Op-Ed:Reaction to Trump’s Refusal to Commit a Peaceful Transition

By Sarah Nicell || Contributing Writer

“Well, we’re going to have to see what happens,” President Trump declared last Wednesday, adding, “Get rid of the ballots, and you’ll have a very… there won’t be a transfer, frankly. There’ll be a continuation” (Forbes).

A continuation? many questioned following that viral response from the current Commander-in-Chief, which raised eyebrows everywhere. To deny his constituents a peaceful conclusion to his four-year term if beaten by Biden in November, is to disregard a presidential tradition that has followed all losing bids to date. Even the newest Battleship player knows that if their boat is sunk, they have to remove it from the board.

When the people vote, the victor must move in and the loser must move out, regardless of their desire to stay. It is routine, and it is just. Our government is nowhere close to perfect, and it surely needs large-scale reforms, but the manner by which a sitting president makes their exit is not one of them. 

This year’s election, due to regulations put in place for COVID-19, will differ from any previous year’s. This is not a question; 2020 has been filled with twists and turns, and changes to the ways we cast our ballots should not come as a surprise. With the pandemic still a present threat and many still contracting the virus, voting as normal, particularly in big cities, will not be possible. Many states are adopting a vote-by-mail system this November, with the majority still allowing in-person voting as well. Pennsylvania is one of those states, enabling voters to exercise our most fundamental right in a way that feels safe for us.

With prior knowledge of Trump’s hatred of mail-in ballots in mind, certainly the president will not concede, regardless of what poll numbers announce. There are a plethora of scapegoats to use, and some may even hold weight. Mix-ups or possibly fraudulent mail-in voting (though a method of voting Trump himself has opted for), close numbers in swing states, demands for recounts, and even the recent “naked ballot” problem here in Pennsylvania could all ultimately justify claims of a rigged election. Regardless of their validity, though, Donald Trump will use anything at his disposal to ensure that Joe Biden is not inaugurated in January. Politics are strategic, and it is clear that these controversies will be just another pawn in the fight for reelection.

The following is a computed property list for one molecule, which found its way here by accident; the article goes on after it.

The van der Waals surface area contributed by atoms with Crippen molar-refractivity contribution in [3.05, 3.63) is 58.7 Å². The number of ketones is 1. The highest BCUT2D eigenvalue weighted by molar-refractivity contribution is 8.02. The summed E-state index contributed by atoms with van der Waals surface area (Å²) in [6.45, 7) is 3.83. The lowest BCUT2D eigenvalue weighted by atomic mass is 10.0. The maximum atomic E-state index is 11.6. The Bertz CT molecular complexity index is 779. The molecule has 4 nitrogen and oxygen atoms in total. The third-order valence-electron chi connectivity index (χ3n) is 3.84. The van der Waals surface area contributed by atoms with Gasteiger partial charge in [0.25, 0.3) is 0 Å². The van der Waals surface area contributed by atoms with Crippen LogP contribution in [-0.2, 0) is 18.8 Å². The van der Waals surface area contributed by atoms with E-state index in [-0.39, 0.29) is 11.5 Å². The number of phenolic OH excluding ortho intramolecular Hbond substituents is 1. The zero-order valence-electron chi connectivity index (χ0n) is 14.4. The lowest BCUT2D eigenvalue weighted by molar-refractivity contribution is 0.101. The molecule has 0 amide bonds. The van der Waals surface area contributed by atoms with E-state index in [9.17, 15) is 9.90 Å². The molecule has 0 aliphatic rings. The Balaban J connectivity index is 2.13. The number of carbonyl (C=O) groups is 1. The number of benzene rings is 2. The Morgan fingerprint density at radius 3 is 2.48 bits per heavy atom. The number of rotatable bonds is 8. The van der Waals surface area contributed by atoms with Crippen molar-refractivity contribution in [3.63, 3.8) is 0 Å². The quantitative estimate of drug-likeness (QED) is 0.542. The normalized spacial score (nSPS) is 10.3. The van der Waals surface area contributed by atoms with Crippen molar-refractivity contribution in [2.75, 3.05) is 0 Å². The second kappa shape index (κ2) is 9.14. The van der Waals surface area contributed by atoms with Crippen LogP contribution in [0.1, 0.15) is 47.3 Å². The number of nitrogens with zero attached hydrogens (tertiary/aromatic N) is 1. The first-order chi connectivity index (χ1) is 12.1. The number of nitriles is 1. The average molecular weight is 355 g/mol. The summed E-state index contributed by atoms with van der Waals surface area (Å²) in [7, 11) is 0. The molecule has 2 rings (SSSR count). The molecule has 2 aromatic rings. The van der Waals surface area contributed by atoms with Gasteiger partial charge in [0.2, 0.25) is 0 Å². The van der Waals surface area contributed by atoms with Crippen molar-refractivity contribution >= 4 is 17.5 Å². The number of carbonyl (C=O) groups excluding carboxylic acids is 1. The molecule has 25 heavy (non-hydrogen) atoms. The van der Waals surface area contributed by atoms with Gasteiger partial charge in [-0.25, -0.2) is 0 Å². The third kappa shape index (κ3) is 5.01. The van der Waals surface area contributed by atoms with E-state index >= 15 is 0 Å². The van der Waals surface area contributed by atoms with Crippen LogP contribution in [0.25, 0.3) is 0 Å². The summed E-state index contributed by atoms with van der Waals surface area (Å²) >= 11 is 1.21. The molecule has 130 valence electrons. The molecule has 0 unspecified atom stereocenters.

Biden, on the other hand, is hopeful that mail-in voting will go smoothly, stating, “the American people aren’t going to be shut down in this election” (NBC). Despite Trump’s claims, the Democratic nominee believes that citizens of the United States know better than to fall for the same tricks we see from the President on Twitter every day. However, one can never be too confident, especially in a situation as volatile as this one.

The military and members of the Pentagon have established that regardless of the direction that the 2020 Presidential Election goes, they will not interfere. Whether it be through the Insurrection Act following electoral altercations or forcibly removing the president from the White House, those within the Pentagon have no intention of sticking their foot in the door. 

“The Department of Defense does not play a role in the transition of power after an election,” stated US Navy Capt. Brook DeWalt of the Pentagon on Thursday (CNN). This fact, at the very least, deescalates the militarization fears that have built up surrounding future electoral protests that will surely ensue no matter the result in November.

So, maybe we have something to worry about come November. Or maybe the transition between presidents (or terms) will be a smooth one. Regardless of the result, it is incredibly important that you exercise your vote in a way that makes you feel safe and heard. And that you exercise your right wherever you believe it will pack the biggest punch… because believe it or not, you won’t be satisfied unless you go in swinging一and hopefully with your left.

First-Year Sarah Nicell is a Contributing Writer. Her email is snicell@fandm.edu.

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